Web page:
YOU could be forgiven for wondering what the subject of computer science, often portrayed as a haven for the antisocial geek, has to do with steamy topics such as sex, evolution, health and attractiveness, but these are exactly the areas that my research is involved with.
I work with research psychologists, cosmetics manufacturers and medical professionals interested in faces.
I develop software and algorithms to help them study images, videos and 3D models of faces.
The analysis and synthesis of facial images has long been a topic of interest for computer scientists, and is still an active area of research in laboratories around the world.
There are a wide range of applications, including face recognition for security, interpreting facial expression for robotics and human computer interaction, face reconstruction for forensics or facial animation for animated films. Although a great deal of progress has been made, there are still many areas that could be improved - face recognition that can handle changes in the subject's age, or a wide variety of poses, expressions and lighting.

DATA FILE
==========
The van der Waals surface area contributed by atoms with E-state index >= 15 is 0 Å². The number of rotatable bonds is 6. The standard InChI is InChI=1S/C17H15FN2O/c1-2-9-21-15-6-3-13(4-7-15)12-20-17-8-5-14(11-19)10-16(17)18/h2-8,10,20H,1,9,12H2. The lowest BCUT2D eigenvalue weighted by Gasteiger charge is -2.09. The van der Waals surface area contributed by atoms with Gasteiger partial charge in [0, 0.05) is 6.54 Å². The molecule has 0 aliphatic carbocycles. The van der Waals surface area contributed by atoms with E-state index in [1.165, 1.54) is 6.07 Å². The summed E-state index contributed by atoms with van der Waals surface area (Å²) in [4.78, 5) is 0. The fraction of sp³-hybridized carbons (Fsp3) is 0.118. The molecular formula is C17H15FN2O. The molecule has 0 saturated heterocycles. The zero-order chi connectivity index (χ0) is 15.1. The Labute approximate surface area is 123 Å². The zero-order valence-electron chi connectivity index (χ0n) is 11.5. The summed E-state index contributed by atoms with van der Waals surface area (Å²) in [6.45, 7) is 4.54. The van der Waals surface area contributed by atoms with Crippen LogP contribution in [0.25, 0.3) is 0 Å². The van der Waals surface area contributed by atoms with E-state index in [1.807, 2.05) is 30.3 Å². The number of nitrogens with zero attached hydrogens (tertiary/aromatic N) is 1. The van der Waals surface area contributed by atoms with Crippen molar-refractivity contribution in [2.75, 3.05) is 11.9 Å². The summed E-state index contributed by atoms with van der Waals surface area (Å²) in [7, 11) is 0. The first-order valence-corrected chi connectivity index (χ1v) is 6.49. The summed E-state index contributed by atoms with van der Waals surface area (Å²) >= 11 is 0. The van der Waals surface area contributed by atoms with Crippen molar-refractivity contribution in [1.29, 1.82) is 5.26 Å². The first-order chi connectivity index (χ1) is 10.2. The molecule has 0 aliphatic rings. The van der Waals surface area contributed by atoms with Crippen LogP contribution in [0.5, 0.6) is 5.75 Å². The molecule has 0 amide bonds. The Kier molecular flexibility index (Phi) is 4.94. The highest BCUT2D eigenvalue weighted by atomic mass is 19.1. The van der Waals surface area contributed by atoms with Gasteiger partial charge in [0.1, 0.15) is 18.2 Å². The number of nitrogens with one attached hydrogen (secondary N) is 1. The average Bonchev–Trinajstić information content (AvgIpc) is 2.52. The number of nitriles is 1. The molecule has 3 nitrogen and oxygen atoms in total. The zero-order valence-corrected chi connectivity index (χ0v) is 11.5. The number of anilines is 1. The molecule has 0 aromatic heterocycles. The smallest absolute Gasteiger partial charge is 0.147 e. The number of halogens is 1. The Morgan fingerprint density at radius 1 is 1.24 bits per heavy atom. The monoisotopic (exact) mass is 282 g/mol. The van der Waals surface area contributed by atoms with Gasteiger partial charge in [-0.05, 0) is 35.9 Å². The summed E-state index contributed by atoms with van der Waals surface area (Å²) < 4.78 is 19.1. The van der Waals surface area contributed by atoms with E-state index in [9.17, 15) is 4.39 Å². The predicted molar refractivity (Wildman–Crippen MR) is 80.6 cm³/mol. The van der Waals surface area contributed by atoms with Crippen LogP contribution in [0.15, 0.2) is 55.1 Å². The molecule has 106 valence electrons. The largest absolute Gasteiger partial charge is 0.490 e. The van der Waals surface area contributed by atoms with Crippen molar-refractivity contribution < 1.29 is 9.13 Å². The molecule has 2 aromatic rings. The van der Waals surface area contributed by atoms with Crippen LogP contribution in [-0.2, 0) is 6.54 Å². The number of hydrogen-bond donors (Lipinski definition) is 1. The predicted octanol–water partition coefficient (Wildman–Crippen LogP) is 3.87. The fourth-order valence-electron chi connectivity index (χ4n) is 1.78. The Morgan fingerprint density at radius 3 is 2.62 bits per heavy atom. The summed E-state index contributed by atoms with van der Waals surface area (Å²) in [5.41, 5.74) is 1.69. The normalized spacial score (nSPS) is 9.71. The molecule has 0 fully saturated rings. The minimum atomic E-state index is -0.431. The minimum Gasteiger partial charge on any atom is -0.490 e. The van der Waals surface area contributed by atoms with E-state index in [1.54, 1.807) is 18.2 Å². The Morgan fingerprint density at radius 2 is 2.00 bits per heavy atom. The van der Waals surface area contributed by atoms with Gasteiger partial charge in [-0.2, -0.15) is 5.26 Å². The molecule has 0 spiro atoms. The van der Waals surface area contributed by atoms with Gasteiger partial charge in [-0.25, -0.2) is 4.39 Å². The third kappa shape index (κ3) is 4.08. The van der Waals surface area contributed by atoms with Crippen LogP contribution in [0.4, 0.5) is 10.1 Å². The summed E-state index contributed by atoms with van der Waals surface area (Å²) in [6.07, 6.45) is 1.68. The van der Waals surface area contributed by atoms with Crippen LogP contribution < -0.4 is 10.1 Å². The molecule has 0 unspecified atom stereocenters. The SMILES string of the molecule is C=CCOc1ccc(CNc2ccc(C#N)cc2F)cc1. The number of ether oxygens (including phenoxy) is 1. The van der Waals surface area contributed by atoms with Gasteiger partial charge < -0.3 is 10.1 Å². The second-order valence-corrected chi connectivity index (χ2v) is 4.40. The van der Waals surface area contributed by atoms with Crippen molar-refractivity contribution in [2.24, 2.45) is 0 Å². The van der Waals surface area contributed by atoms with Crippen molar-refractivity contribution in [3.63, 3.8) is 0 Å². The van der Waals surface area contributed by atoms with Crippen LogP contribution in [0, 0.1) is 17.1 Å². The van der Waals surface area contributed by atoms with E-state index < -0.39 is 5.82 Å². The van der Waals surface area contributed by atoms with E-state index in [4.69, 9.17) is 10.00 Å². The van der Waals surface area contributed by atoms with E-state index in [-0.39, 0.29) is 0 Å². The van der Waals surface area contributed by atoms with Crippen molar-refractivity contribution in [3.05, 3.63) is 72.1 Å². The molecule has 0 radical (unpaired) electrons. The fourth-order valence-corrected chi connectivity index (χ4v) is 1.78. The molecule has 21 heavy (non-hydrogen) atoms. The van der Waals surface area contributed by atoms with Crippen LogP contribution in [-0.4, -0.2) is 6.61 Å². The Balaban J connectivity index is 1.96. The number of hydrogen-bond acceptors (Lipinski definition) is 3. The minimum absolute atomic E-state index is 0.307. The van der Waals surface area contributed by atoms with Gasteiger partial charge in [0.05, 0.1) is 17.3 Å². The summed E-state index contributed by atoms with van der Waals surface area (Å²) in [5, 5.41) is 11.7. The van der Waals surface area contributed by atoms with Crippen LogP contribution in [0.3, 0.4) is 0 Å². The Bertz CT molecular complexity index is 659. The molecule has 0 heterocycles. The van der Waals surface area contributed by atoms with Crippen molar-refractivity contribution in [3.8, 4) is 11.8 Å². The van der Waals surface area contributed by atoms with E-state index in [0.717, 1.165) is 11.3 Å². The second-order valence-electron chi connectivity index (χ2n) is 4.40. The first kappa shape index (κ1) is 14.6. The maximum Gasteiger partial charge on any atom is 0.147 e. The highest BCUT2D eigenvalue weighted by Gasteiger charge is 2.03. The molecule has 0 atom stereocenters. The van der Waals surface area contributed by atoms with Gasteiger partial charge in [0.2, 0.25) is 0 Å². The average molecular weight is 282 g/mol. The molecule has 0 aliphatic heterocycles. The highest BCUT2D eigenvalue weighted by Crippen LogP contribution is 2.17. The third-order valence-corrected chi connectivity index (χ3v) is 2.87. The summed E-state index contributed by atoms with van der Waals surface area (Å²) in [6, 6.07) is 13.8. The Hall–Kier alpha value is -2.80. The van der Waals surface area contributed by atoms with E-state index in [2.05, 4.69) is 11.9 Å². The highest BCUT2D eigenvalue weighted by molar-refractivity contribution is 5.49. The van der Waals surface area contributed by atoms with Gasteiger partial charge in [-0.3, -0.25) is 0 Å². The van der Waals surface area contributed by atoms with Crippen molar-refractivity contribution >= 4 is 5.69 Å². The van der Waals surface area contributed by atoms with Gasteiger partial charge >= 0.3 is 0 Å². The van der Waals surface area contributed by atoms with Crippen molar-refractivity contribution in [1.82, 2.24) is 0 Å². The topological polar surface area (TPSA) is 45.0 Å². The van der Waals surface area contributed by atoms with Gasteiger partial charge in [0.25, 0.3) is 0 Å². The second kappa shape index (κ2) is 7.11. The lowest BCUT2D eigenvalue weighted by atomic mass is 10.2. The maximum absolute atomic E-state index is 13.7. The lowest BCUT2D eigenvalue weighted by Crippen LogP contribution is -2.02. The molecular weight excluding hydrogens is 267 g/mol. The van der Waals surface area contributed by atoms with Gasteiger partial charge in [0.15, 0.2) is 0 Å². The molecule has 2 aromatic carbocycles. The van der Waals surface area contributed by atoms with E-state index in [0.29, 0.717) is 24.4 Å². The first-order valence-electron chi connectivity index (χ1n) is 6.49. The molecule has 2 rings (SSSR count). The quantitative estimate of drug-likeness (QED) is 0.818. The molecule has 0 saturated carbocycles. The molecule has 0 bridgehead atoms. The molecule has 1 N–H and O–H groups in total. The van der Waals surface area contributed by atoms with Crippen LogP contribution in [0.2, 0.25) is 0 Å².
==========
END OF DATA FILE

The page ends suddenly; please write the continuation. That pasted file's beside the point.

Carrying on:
In facial animation, although impressive results have been achieved, by tracking markers placed on an actor's face for example, a great deal of input is still required from talented animators.
My research started with a PhD project developing software for analysing the shapes of patients' faces for surgeons, helping them to plan and evaluate their treatments.
The main focus of the project was cleft-lip and cleft palate, conditions that affect about one in every 700 newborn babies.
More recently, I have been working with orthodontists, analysing both cleft lip and palate and also congenital hypodontia (missing teeth). …